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off, using pen knife, is abetter weapon, offense or defense, than is any big Bowie knife. It's THAT poor, and not worth the effort to carry it around, much less the hundreds of $ a decent one costs. :)They have a very strong appeal to the ignorant "wannabees", that's all. For the same wt and bulk as some "Ron-Hood-approved" clunker knife, sheath, special secret compartment, etc, I can have an SOG Multitool, AND a silenced M21 Beretta .22. :)
 

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andy said:
off, using pen knife, is abetter weapon, offense or defense, than is any big Bowie knife. It's THAT poor, and not worth the effort to carry it around, much less the hundreds of $ a decent one costs. :)They have a very strong appeal to the ignorant "wannabees", that's all. For the same wt and bulk as some "Ron-Hood-approved" clunker knife, sheath, special secret compartment, etc, I can have an SOG Multitool, AND a silenced M21 Beretta .22. :)
You don't carry a bowie or other decent knife primarily for fighting, you carry it for fieldcraft.

There is a reason that EVERYONE who has spent serious time living in the bush carries a decent knife if given their choice of gear.

How big do you think this knife is?



It's exactly 7" from blade tip to handguard with a 5" handle. That's the same blade length as a USMC Kabar. A 7" blade is NOT that overly huge of a knife. It's pretty much medium size.

You act as if all decent knives cost $300 to $500 when made by someone else. Yet you then brag about what a hotshot metal worker you are and you STILL don't have a decent knife.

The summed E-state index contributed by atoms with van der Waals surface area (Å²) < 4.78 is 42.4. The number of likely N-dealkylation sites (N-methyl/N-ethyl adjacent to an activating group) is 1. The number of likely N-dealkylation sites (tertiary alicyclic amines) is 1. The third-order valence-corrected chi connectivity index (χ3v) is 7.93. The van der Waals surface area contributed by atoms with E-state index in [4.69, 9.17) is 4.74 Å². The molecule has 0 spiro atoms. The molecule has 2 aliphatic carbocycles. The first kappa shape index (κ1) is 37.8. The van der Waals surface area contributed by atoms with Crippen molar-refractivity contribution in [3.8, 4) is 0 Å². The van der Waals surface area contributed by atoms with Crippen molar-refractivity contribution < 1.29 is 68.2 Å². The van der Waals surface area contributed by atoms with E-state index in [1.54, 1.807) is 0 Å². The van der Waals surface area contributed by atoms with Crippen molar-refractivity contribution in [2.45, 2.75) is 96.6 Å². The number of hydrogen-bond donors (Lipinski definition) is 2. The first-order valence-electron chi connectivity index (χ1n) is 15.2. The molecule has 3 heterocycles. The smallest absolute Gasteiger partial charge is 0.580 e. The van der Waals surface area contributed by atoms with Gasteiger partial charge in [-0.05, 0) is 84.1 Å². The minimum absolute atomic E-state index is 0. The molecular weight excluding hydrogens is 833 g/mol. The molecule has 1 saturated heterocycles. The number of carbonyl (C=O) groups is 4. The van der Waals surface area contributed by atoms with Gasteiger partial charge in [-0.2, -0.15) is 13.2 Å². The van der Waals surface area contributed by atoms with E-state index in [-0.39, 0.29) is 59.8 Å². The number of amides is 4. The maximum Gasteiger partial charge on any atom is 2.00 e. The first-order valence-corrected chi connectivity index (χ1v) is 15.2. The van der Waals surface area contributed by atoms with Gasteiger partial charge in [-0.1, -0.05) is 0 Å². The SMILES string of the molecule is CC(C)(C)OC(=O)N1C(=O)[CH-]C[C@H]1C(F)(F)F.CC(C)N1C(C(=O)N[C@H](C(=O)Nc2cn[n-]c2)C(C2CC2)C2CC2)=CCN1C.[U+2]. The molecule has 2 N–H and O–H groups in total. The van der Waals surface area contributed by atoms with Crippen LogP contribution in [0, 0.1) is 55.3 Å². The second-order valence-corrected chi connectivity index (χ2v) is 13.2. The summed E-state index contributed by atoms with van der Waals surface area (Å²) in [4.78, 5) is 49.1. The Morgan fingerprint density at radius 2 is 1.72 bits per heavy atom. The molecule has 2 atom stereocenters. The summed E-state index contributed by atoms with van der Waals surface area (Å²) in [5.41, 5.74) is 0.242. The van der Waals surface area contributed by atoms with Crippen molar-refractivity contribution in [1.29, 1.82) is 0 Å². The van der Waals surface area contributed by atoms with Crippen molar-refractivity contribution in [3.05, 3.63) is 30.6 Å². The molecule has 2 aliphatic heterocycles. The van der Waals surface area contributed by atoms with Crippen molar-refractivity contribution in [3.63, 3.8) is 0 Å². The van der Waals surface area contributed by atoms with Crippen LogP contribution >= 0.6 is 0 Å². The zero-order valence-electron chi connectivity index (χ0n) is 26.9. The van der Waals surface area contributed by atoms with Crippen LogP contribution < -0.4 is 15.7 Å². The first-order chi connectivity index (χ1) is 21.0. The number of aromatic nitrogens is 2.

How much do you think that knife cost?

The base project knife that I used for the blade cost, new, $75. I paid that much because I liked the shape, it is superb for a wilderness trekking knife, and it was hand forged out of a Mercedes leaf spring, and differentially tempered, by a master craftsman with about 30 years experience.

The spine of this knife is a full 1/4" thick yet it tapers down to a fine slicing and chopping edge.

See how the differential temper shows up after a 3 hour vinegar soak? This means they only fast quenched the cutting edge, so the rest of the blade isn't as hard and it can take abuse. The edge is about Rc59-60.



The steel for the handguard and the buttcap I scavanged off of the door hinge of a totalled out truck cab. The handle is the rear half of a hickory claw hammer handle I got at Home Depot for $3.50, and the 1/4" brass tubing I made the lanyard hole out of cost $1.50 for a foot of it. Add in the cost of some sand paper, a couple of abrasive and sanding disks for the dremel, a package of JB Weld (the handle and buttcap was put on with JB Weld and the rattail tang tip was then peened tight over a hole in the buttcap while the epoxy was still liquid).

OK, so aside from the cost of the base project knife, I spent maybe $15 on extra components plus elbow grease.